Individuals who are discriminated against are likely to overestimate their exposure to risks, such as income risks...
African-Americans, women, and members of the LGBTQ community are less likely to participate in the stock market and also allocate less of their wealth to equities, says new research from the University of Miami School of Business Administration.
The findings, presented during the School’s Behavioral Finance Conference this month, come from the impact of discrimination on how individuals belonging to minority groups perceive risk. According to the study, individuals who are discriminated against are likely to overestimate their exposure to risks, such as income risks, a press release states.
“Despite the strong evidence of discrimination, until now, there was little work on how it affects portfolio decisions,” said Alok Kumar, Gabelli Asset Management Professor of Finance and finance chair at the University of Miami, who conducted the work with George Korniotis and William Bazley from the University of Miami, and Yosef Bonaparte of the University of Colorado Denver. “Our work is related to the growing body of evidence that personal experiences affect economic decisions. Studies like this make a strong case for increased financial education and perhaps policy implications in our country, as such financial behavior does impact the nation’s economic health,” said Korniotis.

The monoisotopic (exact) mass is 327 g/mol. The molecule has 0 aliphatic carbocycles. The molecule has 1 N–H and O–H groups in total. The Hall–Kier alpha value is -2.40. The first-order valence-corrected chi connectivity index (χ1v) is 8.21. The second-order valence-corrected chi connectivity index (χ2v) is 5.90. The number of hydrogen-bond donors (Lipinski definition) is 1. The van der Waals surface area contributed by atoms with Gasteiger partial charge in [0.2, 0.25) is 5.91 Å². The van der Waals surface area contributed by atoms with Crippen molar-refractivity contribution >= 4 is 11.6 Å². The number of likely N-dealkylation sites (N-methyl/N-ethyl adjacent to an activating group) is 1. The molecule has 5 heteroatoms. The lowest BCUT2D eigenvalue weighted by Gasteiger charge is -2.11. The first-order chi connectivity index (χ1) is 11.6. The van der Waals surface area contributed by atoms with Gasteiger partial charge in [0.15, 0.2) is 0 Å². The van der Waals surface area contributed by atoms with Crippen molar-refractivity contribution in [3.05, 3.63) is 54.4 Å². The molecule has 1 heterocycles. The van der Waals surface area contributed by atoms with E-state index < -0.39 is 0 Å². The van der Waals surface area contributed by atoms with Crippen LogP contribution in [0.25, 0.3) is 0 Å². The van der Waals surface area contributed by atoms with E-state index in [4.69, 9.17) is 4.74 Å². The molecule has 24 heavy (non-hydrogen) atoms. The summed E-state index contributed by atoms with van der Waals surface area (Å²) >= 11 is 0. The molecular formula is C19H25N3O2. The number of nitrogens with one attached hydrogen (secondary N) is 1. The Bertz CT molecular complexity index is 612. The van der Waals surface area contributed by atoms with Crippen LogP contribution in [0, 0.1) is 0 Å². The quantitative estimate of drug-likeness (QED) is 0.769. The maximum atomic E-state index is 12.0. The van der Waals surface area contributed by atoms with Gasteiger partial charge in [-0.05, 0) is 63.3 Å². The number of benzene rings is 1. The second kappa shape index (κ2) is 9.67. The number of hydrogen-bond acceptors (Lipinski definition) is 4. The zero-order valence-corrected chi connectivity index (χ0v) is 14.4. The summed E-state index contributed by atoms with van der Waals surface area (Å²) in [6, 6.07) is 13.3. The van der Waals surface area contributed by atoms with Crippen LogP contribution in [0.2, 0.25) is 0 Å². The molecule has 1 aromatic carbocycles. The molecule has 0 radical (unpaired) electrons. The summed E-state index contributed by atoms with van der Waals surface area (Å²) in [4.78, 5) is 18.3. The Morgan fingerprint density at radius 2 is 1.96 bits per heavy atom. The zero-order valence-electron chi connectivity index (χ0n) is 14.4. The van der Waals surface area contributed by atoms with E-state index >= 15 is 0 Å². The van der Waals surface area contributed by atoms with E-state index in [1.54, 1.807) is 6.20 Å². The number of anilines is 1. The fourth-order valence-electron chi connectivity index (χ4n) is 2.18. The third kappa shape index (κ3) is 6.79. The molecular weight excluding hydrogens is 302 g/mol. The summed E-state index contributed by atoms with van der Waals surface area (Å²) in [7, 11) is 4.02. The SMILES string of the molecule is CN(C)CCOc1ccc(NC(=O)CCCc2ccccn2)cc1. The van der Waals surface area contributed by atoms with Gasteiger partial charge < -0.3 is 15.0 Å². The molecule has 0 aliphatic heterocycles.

Key findings of the study are:
The analysis used multiple datasets, including a 2004 Los Angeles Times Poll (LATP) that addressed gay issues; the National Longitudinal Survey of Youth (NLSY), which surveyed participants about wealth, income, financial decisions, and exposure to discrimination; the Survey of Consumer Finances; and experimental data. Key findings show that the experience or fear of discrimination affects investment decisions.
Researchers conducted an experiment that showed that minorities like LGBTQ individuals, African-Americans and women, perceive the evolution of income differently.
Click here to read the full study.